The AG then turned to the permissibility of such defeat devices. Article 5(2) of Regulation 715/2007 provides that ‘the use of defeat devices that reduce the effectiveness of emission control systems shall be prohibited’. However, the second sentence of Article 5(2) expressly provides that the prohibition ‘shall not apply’ under certain conditions, namely: (a) where the need for the device is justified in terms of protecting the engine against damage or accident and for safe operation of the vehicle; (b) when the device does not function beyond the requirements of engine starting; or (c) when the conditions are substantially included in the relevant emissions testing procedures. In these situations, the prohibition to use a defeat device does not apply, which means that such a device may be lawfully used.

In her opinion, AG Sharpston focuses on the exemption afforded by Article 5(2)(a) of Regulation 715/2007. The Regulation does not provide conclusive guidance as to the detailed circumstances in which the need for a defeat device is considered to be ‘justified in terms of protecting the engine against damage or accident’ and ‘for safe operation of the vehicle’.

The AG first recalled that according to the settled case-law of the CJEU, exemptions are generally to be interpreted strictly so that general rules are not stripped of their substance (para. 132). Indeed, the CJEU has often reiterated the principles that provisions of a legal act which derogate from a general principle established by that act must be interpreted restrictively, for instance in a 2004 judgment on the mutual recognition of driving licenses (para. 72) and in its 2018 judgment (discussed here) on the regulation of genome-edited organisms (para. 41). The AG also noted that such rules could not give rise to an interpretation which would go beyond the types of cases expressly envisaged by the provision in question (para. 132). Again, this represents settled case-law of the CJEU.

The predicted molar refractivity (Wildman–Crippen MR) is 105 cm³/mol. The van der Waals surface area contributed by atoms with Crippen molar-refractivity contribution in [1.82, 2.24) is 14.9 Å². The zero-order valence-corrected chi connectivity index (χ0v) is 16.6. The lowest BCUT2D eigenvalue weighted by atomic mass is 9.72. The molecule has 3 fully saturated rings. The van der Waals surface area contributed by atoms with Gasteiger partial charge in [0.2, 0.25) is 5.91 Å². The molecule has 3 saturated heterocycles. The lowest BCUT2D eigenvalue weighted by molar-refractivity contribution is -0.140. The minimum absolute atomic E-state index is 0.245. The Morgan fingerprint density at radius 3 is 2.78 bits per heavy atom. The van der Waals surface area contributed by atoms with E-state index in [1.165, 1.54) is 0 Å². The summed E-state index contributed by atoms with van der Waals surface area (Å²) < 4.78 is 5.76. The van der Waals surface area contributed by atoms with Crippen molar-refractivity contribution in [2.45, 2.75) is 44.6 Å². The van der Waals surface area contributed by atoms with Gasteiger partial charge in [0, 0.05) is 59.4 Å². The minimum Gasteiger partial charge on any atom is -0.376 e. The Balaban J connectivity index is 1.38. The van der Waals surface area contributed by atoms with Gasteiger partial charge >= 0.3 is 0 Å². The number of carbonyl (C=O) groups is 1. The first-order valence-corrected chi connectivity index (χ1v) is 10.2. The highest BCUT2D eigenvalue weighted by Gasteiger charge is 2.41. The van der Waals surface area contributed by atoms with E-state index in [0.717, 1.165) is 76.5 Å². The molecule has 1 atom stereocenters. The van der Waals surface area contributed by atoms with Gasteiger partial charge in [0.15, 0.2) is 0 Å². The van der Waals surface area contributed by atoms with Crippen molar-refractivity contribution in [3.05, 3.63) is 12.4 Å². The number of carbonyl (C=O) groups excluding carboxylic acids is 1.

The Advocate General explained that the terms ‘damage’ and ‘accident’ are the decisive elements of the exception in Article 5(2)(a) of Regulation 715/2007. Both terms are separated by the disjunction ‘or’, which is commonly used to indicate that two or more terms are given as alternatives. Yet, AG Sharpston opted to conflate the meaning of both notions, assuming that both would only apply to protecting the engine against the occurrence of ‘immediate and sudden damage’ (para. 137). On that basis, the AG concluded that only an immediate risk of damage which affects the reliability of the engine and which leads to a concrete danger when driving the vehicle may justify the presence of a defeat device under Article 5(2)(a) of Regulation 715/2007. Measures to prevent accumulative damage, such as wear and tear, or a gradual soiling of the engine, are not – according to the AG – covered by the exemption. In the AG’s view, these are ‘ordinary and predictable’ effects of the normal use of the vehicle, which can be mitigated by regular, planned maintenance and which therefore could not constitute accidents, damage or threats to the safe operation of the vehicle which could justify the use of a defeat device (paras. 137-139).